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Exploring Public Domain and the Music Industry

Exploring Public Domain and the Music Industry

Most music industry pros have a pretty good understanding of how copyrighted material works, but a slightly murkier subject of discussion is its negative light. If a recording or written work can be copyrighted, then of course a recording or written work can also be not copyrighted, right? 

This brings us to the realm of the Public Domain, begging the obvious question:

What is Public Domain?

Public domain is in essence a copyright status that was brought about in the 1920s when copyright laws were first signed into action. Music is far older than copyright, you see, so the lawyers, judges, and powers that be needed to find a way to classify the huge amount of works that had been written and the lesser amount that had been recorded, that would never be copyrighted. 

It also provided a way to organize music for which the original copyright holder(s) had passed away. Now, royalties do go to the estate of the deceased and can be renewed, but they aren’t always. Depending on the details of the works and royalty rights which the copyright protects, and the care under which it is taken, the works may become public domain somewhere between 50 - 70 years after the rights holders’ death. Ok - But what does this all mean?

What Does it Mean for Music to Be Public Domain?

The short answer is; It depends on who you ask.

If you are the original rights holder it means you are long dead and gone - so no worries. If you are a music director for film, advertising, radio, or television - it means you can use public domain works free of charge to your heart's content - usually. There is something to be aware of that is called a creative commons copyright - actually there are about seven of them. 

Out of these seven, only one actually gives as much freedom as a public domain piece. It is the creative commons zero license - so be careful if you’re considering using creative commons works for any of your marketing assets, videos, or recordings. 

These creative commons copyrights are for artists who wish to record their music or sounds and put it out there for people to use. You’ll find a lot of music producers use the individual recordings of drums, synths, guitars, well - you get the picture. These producers will use these to put out a royalty-free sample pack.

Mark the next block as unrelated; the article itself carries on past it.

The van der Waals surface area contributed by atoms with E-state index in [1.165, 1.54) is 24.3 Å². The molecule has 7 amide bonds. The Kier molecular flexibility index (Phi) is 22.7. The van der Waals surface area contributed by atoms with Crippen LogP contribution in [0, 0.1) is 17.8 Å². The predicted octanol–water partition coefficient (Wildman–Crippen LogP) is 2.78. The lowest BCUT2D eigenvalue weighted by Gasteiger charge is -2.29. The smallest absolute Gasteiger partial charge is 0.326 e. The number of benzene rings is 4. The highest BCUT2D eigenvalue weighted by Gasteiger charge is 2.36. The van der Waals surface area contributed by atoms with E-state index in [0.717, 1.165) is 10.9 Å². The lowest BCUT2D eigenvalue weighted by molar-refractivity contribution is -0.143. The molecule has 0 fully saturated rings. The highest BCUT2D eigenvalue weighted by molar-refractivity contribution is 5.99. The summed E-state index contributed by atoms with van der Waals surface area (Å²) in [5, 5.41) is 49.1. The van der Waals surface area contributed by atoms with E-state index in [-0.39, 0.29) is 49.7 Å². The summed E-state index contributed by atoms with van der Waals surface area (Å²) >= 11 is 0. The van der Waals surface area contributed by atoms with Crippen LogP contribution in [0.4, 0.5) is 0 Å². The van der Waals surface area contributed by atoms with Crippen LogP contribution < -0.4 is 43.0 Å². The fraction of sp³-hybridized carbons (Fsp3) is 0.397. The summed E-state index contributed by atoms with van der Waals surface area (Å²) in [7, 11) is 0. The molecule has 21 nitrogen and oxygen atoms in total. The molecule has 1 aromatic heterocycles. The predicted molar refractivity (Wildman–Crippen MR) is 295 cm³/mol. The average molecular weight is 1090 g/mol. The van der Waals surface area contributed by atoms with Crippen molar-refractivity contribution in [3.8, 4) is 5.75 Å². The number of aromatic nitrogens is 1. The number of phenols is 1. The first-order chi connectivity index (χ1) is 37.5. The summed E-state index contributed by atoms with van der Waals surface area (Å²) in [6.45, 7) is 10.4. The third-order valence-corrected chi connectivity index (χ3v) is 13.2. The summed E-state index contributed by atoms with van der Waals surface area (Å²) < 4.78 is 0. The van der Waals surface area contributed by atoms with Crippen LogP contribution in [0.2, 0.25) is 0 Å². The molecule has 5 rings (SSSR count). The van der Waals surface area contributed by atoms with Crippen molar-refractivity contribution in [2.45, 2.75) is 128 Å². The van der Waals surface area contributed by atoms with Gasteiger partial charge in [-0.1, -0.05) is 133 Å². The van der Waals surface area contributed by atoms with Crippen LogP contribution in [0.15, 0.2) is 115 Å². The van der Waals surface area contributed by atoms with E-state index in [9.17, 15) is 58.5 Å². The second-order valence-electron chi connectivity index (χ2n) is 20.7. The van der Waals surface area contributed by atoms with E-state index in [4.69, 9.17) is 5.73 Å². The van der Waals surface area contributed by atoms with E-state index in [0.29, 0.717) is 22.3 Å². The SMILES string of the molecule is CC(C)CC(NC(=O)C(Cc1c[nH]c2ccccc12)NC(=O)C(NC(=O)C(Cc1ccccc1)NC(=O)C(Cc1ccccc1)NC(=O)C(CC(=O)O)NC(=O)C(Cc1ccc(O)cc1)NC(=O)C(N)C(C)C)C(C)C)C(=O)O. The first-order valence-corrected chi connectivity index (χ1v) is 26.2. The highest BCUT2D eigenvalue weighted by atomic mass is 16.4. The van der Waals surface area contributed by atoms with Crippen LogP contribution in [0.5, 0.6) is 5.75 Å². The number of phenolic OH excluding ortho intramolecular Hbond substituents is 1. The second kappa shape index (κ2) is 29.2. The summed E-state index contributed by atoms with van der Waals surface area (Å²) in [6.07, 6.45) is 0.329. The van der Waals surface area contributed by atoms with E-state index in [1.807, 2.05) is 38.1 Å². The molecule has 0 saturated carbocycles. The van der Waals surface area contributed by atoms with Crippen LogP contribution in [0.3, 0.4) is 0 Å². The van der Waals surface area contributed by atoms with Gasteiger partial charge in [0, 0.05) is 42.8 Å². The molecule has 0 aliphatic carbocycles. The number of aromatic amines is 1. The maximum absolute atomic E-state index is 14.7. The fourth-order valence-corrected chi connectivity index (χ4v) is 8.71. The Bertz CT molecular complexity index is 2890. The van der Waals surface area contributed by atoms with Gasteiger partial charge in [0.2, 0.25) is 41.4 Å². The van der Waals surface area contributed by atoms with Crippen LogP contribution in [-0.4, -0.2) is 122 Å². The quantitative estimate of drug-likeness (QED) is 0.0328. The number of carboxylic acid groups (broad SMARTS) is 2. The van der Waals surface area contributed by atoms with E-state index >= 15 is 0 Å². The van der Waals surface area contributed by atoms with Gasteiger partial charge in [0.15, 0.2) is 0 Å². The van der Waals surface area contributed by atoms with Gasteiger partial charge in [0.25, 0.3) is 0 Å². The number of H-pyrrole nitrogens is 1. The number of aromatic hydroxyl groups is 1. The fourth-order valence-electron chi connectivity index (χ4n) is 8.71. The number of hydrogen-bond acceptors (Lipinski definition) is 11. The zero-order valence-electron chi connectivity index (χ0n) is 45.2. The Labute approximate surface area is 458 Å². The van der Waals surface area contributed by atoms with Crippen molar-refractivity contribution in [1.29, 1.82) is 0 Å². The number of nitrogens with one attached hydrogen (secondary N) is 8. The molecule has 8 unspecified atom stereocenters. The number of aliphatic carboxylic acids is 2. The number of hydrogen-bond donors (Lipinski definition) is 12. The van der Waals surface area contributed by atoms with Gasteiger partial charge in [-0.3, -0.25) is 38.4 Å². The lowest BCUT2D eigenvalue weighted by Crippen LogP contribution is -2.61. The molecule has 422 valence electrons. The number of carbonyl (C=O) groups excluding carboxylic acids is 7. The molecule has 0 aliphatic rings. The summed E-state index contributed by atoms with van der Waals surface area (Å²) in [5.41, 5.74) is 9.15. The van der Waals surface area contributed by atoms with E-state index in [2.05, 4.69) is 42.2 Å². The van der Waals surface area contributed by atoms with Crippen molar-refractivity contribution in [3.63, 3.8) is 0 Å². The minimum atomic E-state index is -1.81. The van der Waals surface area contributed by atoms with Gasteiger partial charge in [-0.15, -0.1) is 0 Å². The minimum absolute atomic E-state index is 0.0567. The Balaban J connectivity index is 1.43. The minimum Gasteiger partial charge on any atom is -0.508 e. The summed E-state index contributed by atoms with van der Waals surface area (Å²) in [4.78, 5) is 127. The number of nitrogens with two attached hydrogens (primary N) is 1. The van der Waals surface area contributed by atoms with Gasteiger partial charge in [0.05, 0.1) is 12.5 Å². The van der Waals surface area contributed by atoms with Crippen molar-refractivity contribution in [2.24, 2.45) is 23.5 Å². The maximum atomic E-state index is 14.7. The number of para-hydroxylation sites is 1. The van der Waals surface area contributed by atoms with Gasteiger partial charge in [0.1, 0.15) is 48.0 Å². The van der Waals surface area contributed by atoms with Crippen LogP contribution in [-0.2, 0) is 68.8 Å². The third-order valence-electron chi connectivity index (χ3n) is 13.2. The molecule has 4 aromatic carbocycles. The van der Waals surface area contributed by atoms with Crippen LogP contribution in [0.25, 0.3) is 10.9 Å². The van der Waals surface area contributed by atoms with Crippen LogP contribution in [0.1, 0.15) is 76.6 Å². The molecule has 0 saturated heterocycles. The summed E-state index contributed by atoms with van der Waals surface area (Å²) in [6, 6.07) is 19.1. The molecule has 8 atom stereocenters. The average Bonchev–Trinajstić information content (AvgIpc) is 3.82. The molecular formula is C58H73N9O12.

They usually charge money for the purchase of the sample pack, but they don’t want the sounds to remain copyrighted. This is a creative commons copyright and can be confused with pieces that are public domain.

If you are a music producer who uses samples to create your music, the public domain might seem like an attractive place to get your samples. If your music works with really old recordings from the mid-1920s and sooner, then you’re in luck. If you’re looking for something contemporary to put on your ad for free, not so much. 

Using the right tools, like Reprtoir’s Catalog Management Solution and Release Builder allows music industry pros to stay on top of their audio and assets. The catalog manager not only allows teams to organize and manage contracts, but they are also able to cross-reference metadata and optimize their catalog’s performance. 

Tracking all licensing and royalties and staying on top of this administrative type of work allows teams that work for labels and publishers to save valuable time and resource their time more effectively. Another great tool that Reprtoir offers is the release builder. As your label prepares to release that new EP or even full-length album, organization is critical. The release manager allows your team to compile all of the necessary materials. Everything that you need to promote and release the next album can be organized in one place. 

Reprtoir is essentially a built-in content management system (CMS). If you are using public domain or royalty-free music to promote a video, show, or advertise an upcoming tour, you can easily manage and schedule it using this tool. Using the Reprtoir suite is a great way for music industry professionals to keep track of details like which tracks they are releasing and where to pay what royalties. 

If creative commons or public domain music is to be used, then Reprtoir helps to track that too. This software suite was designed to help make the complicated business of managing music to be less complicated. It has that in common with public domain and royalty free music. 

Public domain music is a helpful caveat of copyright’s conception, allowing for music to be freely used without shorting anybody. 

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